“Kong: Skull Island”

So, Warner Bros is now doing a Marvel-style universe with classic monsters? Okay, I’ll give it a shot since “Kong: Skull Island” was damn entertaining.

It’s the end of the Vietnam War and career soldier Packard (Samuel L. Jackson) is called into action. Joining him are the badass tracker Conrad (Tom Hiddleston), fearless photographer Mason (Brie Larson), and the shady expedition leader Randa (John Goodman). But when they drop bombs on the island they’re exploring, King Kong emerges and grounds them. They find that Kong isn’t the most dangerous creature on the island.

“Kong: Skull Island” is an homage to classic monster movies and Vietnam War movies. It’s shamelessly fun and that’s admirable. Even when Samuel L. Jackson says, “Hold onto your butts,” you can’t help but chuckle.

The filmmakers are more focused on the supporting cast members than Hiddleston, which is an unusual move. Hiddleston’s character has no back story or arc; he’s just the cool guy that swings machetes at mosquitoes in a sequence reminiscent of “300.” Larson’s development isn’t any better. It’s unfortunate since Hiddleston and Larson are versatile, talented actors.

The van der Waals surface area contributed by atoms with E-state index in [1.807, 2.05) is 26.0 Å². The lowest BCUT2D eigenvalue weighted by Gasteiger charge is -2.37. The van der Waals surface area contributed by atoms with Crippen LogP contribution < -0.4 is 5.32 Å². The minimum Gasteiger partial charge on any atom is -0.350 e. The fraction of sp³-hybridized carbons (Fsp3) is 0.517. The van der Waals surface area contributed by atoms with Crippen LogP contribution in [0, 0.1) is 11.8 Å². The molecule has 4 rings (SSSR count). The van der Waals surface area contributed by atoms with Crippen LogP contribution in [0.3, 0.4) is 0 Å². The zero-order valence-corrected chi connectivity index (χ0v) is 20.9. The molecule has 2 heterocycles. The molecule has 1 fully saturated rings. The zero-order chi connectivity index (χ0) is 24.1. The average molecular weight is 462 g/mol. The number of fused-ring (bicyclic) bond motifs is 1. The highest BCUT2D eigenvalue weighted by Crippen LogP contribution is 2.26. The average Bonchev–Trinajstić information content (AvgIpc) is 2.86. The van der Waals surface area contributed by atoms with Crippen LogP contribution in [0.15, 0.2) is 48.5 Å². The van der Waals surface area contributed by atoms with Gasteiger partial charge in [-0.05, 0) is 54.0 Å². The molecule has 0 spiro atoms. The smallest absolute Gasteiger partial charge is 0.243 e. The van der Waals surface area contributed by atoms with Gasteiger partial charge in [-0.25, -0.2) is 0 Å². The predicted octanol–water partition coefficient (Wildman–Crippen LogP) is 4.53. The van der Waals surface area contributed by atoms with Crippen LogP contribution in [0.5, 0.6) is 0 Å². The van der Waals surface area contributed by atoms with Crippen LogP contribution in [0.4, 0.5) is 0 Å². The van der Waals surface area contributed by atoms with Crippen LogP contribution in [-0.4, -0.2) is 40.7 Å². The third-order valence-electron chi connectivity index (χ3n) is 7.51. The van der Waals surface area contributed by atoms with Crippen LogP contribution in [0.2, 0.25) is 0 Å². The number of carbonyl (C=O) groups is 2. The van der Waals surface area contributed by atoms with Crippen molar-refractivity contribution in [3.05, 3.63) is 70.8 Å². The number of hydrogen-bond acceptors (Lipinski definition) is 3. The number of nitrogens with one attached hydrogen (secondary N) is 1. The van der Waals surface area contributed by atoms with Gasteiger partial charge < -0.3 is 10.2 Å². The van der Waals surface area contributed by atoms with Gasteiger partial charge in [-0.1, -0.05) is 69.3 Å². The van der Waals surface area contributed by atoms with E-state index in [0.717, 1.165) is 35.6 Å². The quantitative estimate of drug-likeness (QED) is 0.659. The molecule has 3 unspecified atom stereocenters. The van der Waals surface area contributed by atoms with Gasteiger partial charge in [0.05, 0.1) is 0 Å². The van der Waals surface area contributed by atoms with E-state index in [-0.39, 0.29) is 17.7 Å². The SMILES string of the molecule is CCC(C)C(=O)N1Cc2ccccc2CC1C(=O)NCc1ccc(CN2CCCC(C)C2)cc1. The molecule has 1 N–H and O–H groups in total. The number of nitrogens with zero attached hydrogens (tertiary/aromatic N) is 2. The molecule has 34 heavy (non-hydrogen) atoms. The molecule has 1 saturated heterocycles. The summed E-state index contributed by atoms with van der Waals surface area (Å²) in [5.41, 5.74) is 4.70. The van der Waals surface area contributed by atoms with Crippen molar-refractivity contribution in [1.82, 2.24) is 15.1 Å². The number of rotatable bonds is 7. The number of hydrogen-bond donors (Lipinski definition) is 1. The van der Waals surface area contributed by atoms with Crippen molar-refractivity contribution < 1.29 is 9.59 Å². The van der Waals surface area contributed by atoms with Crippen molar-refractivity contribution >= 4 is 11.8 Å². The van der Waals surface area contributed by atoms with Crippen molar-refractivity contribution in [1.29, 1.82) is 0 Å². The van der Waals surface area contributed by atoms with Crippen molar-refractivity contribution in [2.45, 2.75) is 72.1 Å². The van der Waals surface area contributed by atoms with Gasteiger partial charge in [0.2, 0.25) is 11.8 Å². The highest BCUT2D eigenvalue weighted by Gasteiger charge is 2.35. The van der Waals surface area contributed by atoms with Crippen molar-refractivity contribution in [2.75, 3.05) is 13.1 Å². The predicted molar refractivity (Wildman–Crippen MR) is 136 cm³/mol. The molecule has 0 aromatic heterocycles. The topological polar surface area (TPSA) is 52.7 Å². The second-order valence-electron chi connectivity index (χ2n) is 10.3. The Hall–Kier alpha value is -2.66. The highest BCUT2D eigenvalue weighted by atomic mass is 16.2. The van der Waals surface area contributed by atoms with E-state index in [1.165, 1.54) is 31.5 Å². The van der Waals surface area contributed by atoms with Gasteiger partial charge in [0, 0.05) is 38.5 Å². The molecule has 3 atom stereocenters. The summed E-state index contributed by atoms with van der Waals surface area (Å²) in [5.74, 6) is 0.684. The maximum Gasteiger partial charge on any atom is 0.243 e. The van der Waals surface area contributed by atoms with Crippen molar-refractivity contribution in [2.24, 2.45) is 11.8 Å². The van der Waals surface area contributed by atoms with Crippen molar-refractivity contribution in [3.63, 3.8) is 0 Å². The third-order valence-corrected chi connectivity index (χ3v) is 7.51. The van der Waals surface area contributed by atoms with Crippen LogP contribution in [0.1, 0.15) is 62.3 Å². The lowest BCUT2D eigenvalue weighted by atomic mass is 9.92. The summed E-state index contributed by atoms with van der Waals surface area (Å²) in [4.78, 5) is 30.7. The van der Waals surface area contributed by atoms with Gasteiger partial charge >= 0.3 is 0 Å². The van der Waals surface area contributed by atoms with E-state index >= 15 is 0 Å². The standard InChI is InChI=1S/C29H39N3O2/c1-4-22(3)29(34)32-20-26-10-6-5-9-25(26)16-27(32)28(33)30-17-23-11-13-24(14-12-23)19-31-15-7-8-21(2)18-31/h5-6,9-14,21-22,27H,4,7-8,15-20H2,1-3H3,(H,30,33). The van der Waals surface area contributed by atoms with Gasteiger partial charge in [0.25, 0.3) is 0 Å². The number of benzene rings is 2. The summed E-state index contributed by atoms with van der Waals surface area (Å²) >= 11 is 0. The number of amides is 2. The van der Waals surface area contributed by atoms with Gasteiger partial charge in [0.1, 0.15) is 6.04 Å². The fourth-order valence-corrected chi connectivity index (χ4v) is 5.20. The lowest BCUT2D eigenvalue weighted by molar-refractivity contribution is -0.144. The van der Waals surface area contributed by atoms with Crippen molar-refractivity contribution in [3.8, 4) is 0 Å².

Instead, we focus on Goodman’s Randa trying to prove he’s right, Jackson’s Packard wanting retribution for his men, and John C. Reilly’s Hank Marlow trying to get home. These three compete for scene-stealing status with each other, and Reilly emerges victorious. Reilly brings an even balance of humanity and humor to “Kong: Skull Island.”

The visuals and action sequences vary between harrowing, gruesome, and plain ridiculous. Kong has enough footage and action to make up for Godzilla’s lack of screen time in the 2014 “Godzilla” movie. Thankfully, the action is consistent start-to-finish. Arachnophobes, beware of giant spiders!

I’m skeptical about the concept of turning the classic monsters into a movie universe, but if we get a “King Kong vs. Godzilla” remake, I’ll be there in a heartbeat.

Grade: B

Advertisements

“High-Rise”

I haven’t been to the theater since I saw “Don’t Breathe.” There hasn’t been much out and I’ve had other events. However, I’m getting caught up on some Netflix and VOD releases, including “High-Rise.”

“High-Rise” is director Ben Wheatley’s (that bizarre hitman horror movie “Kill List”) third film and takes place in a tower block in the 1970s’ UK. Tom Hiddleston stars as Robert, a doctor who moves into the complex where he’s introduced to the hedonistic lifestyle and elitist attitudes among attendees.

Between the narcissism and increasing power outages, a class war ensues. The working-class families live in the lower floors and fight over food and power; on the other hand, the wealthy on the higher floors (including Robert) engage in orgies, lavish parties, and eating dogs.